Gas: What's the Big Deal?
Jane Galt tries to explain why people freak out about gas prices.
1) Most Americans buy gas at least once a week
2) They buy a lot of it
3) They buy it by itself–if the price of milk or orange juice rises, it gets lost in the overall grocery bill, which is still falling in real terms.
4) The price is visible and because demand is almost completely inelastic, little effort is made at price discrimination–there are no coupons for cut price gas.
5) There is relatively little variation in gas prices compared to, say, generic food/drugs vs. name brands.
6) Gas is heavily implicated in other consumption. When the price of milk rises, you stop drinking milk and start drinking calcium-fortified OJ (or vice versa). When the price of gas rises, you stop going to the movies and start watching the science channel.
7) There are very few good substitutes for gasoline consumption.
8) It is relatively difficult to cut back on gasoline consumption, because commutes and things like grocery shopping make up so much of the total, and people only purchase new cars once every few years, if that.
Roughly speaking, (2), (4), (5), (6), (7), and (8) are economic explanations, while (1) and (3) are psychological explanations.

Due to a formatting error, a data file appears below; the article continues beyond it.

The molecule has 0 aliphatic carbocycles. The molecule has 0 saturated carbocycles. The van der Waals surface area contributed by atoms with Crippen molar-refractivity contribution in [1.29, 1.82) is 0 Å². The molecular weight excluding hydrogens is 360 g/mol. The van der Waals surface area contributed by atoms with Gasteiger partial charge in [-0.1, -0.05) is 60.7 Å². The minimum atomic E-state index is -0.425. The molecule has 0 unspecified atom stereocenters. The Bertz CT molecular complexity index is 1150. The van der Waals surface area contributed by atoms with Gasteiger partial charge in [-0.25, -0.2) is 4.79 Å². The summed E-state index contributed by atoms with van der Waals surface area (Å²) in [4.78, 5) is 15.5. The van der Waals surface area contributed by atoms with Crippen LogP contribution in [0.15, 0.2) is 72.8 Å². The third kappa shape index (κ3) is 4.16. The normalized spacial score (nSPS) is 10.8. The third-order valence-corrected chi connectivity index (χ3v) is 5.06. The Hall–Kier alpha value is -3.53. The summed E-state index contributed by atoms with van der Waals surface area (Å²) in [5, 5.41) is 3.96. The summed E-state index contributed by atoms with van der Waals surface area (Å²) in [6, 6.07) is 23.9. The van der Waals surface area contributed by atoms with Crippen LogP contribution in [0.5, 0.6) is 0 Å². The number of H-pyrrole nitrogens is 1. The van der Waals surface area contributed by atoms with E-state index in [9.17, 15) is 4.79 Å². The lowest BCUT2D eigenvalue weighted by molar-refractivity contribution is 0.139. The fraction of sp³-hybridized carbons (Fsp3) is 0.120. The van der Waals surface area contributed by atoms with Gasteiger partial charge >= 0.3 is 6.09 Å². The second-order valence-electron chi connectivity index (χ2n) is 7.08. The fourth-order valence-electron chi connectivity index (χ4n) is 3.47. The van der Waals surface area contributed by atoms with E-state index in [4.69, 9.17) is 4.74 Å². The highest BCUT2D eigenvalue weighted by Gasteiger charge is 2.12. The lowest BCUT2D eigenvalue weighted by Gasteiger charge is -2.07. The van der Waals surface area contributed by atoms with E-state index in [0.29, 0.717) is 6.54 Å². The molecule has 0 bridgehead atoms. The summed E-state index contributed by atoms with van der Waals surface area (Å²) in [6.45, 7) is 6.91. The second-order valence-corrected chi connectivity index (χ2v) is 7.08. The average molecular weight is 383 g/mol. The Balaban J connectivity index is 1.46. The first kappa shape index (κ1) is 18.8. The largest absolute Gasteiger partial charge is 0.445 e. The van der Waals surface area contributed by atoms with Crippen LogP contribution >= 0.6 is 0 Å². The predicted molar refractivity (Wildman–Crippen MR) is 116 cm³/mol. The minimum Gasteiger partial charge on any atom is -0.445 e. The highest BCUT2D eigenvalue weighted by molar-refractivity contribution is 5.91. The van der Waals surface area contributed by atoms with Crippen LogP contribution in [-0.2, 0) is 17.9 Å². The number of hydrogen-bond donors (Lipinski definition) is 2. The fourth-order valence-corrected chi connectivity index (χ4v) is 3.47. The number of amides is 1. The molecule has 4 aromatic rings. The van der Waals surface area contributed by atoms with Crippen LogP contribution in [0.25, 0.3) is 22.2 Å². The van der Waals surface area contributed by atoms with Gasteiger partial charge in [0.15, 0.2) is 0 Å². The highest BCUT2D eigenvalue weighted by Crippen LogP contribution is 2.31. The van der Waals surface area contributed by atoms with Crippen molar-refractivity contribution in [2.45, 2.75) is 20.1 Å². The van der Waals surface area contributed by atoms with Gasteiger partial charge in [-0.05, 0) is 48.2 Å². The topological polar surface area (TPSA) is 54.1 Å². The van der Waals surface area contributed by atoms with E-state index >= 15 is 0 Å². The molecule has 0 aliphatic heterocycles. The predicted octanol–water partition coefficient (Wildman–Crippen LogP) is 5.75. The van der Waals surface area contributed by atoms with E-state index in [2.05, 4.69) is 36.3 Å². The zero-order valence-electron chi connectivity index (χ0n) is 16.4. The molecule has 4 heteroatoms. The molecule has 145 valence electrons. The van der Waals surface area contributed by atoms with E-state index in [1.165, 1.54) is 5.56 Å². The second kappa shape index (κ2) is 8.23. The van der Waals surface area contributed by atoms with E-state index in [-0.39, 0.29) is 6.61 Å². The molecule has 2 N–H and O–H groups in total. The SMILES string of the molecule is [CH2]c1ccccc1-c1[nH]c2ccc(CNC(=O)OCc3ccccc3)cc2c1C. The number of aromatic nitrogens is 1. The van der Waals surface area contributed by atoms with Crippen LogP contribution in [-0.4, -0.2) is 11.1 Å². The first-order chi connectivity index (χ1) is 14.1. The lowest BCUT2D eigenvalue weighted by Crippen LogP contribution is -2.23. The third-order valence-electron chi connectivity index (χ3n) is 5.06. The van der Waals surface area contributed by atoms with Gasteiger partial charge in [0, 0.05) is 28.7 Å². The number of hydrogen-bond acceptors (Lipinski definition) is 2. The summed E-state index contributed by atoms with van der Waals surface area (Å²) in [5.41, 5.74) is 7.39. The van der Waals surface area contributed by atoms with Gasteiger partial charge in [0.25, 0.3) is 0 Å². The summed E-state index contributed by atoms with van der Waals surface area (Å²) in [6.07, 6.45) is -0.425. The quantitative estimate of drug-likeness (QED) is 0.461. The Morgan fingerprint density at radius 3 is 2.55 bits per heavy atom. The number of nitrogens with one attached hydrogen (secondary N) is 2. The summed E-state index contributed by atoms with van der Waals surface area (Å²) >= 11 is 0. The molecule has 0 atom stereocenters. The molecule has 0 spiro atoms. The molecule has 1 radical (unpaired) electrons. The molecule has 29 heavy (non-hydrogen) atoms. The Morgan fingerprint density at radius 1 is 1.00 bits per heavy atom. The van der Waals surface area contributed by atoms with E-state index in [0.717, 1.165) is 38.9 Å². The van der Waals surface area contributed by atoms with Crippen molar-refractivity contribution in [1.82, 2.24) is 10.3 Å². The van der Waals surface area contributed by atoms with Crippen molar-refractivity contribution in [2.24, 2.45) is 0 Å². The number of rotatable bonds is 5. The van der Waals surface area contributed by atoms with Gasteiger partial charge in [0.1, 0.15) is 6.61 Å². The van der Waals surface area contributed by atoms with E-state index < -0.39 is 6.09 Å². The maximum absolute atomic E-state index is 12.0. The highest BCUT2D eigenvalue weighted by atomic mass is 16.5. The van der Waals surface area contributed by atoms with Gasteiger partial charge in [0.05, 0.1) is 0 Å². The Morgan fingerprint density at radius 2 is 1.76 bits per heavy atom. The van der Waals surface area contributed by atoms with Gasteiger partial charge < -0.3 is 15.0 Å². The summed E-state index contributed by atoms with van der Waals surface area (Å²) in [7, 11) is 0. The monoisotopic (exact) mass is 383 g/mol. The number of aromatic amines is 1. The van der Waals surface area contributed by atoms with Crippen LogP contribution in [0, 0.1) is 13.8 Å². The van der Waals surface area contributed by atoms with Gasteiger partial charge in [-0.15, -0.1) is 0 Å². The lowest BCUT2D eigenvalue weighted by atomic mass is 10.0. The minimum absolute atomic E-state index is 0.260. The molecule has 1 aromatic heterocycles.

The psychological route is ultimately the only one that makes sense. You can say that people buy “a lot” of gas, and that there “are very few good substitutes,” but the fact remains that the average American household with an automobile still only spends about 5% of its income on gas. The change in expenditure as a percentage of income is far smaller – middle income consumers went from 3.6% in 1999 to 4.4% in 2005 – a whopping .8% of income.
If we lost .8% of income through inflation, most of us wouldn’t even notice. But when we lose .8% of our income on a product that we buy at a specialized store (a “gas station”) at regular intervals, we not only notice; we blow it all out of proportion. Perhaps more importantly, we feed on each other; since it’s noticeable, we talk about it with other consumers – like I’m doing now – and egg each other on.
Yes, it looks like we’ve got another example of an availability cascade on our hands. Best… neglected… model… ever.